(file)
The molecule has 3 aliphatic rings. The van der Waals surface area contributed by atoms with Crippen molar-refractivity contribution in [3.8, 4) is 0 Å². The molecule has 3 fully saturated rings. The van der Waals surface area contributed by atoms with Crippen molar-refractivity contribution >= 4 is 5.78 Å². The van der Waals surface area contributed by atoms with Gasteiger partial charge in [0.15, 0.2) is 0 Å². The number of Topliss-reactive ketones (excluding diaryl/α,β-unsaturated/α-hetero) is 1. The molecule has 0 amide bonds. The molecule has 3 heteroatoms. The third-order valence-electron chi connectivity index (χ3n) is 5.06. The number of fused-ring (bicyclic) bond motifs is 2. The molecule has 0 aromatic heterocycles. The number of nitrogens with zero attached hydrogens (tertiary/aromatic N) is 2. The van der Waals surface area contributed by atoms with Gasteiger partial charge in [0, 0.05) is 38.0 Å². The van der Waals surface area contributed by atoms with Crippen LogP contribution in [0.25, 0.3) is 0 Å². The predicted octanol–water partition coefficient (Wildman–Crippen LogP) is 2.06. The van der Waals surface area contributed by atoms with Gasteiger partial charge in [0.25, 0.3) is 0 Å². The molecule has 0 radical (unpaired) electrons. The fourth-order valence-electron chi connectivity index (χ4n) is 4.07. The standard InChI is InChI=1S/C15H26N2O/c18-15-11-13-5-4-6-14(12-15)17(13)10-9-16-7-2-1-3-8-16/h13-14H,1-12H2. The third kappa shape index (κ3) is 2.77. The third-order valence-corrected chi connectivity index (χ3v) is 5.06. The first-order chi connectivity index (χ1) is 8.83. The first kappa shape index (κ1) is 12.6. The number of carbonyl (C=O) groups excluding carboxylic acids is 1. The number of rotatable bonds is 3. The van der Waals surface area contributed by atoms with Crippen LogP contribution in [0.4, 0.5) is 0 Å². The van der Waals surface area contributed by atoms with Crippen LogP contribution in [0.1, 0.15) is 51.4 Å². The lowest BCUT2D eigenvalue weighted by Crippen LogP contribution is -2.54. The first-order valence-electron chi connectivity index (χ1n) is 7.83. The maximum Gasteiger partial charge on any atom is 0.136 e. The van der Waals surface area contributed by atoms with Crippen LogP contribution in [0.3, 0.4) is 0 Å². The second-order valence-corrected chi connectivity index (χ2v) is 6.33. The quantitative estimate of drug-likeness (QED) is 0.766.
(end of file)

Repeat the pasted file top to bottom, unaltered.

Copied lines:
The molecule has 3 aliphatic rings. The van der Waals surface area contributed by atoms with Crippen molar-refractivity contribution in [3.8, 4) is 0 Å². The molecule has 3 fully saturated rings. The van der Waals surface area contributed by atoms with Crippen molar-refractivity contribution >= 4 is 5.78 Å². The van der Waals surface area contributed by atoms with Gasteiger partial charge in [0.15, 0.2) is 0 Å². The number of Topliss-reactive ketones (excluding diaryl/α,β-unsaturated/α-hetero) is 1. The molecule has 0 amide bonds. The molecule has 3 heteroatoms. The third-order valence-electron chi connectivity index (χ3n) is 5.06. The number of fused-ring (bicyclic) bond motifs is 2. The molecule has 0 aromatic heterocycles. The number of nitrogens with zero attached hydrogens (tertiary/aromatic N) is 2. The van der Waals surface area contributed by atoms with Gasteiger partial charge in [0, 0.05) is 38.0 Å². The van der Waals surface area contributed by atoms with Crippen LogP contribution in [0.25, 0.3) is 0 Å². The predicted octanol–water partition coefficient (Wildman–Crippen LogP) is 2.06. The van der Waals surface area contributed by atoms with Gasteiger partial charge in [0.25, 0.3) is 0 Å². The molecule has 0 radical (unpaired) electrons. The fourth-order valence-electron chi connectivity index (χ4n) is 4.07. The standard InChI is InChI=1S/C15H26N2O/c18-15-11-13-5-4-6-14(12-15)17(13)10-9-16-7-2-1-3-8-16/h13-14H,1-12H2. The third kappa shape index (κ3) is 2.77. The third-order valence-corrected chi connectivity index (χ3v) is 5.06. The first-order chi connectivity index (χ1) is 8.83. The first kappa shape index (κ1) is 12.6. The number of carbonyl (C=O) groups excluding carboxylic acids is 1. The number of rotatable bonds is 3. The van der Waals surface area contributed by atoms with Crippen LogP contribution in [0.4, 0.5) is 0 Å². The van der Waals surface area contributed by atoms with Crippen LogP contribution in [0.1, 0.15) is 51.4 Å². The lowest BCUT2D eigenvalue weighted by Crippen LogP contribution is -2.54. The first-order valence-electron chi connectivity index (χ1n) is 7.83. The maximum Gasteiger partial charge on any atom is 0.136 e. The van der Waals surface area contributed by atoms with Crippen LogP contribution in [0.3, 0.4) is 0 Å². The second-order valence-corrected chi connectivity index (χ2v) is 6.33. The quantitative estimate of drug-likeness (QED) is 0.766.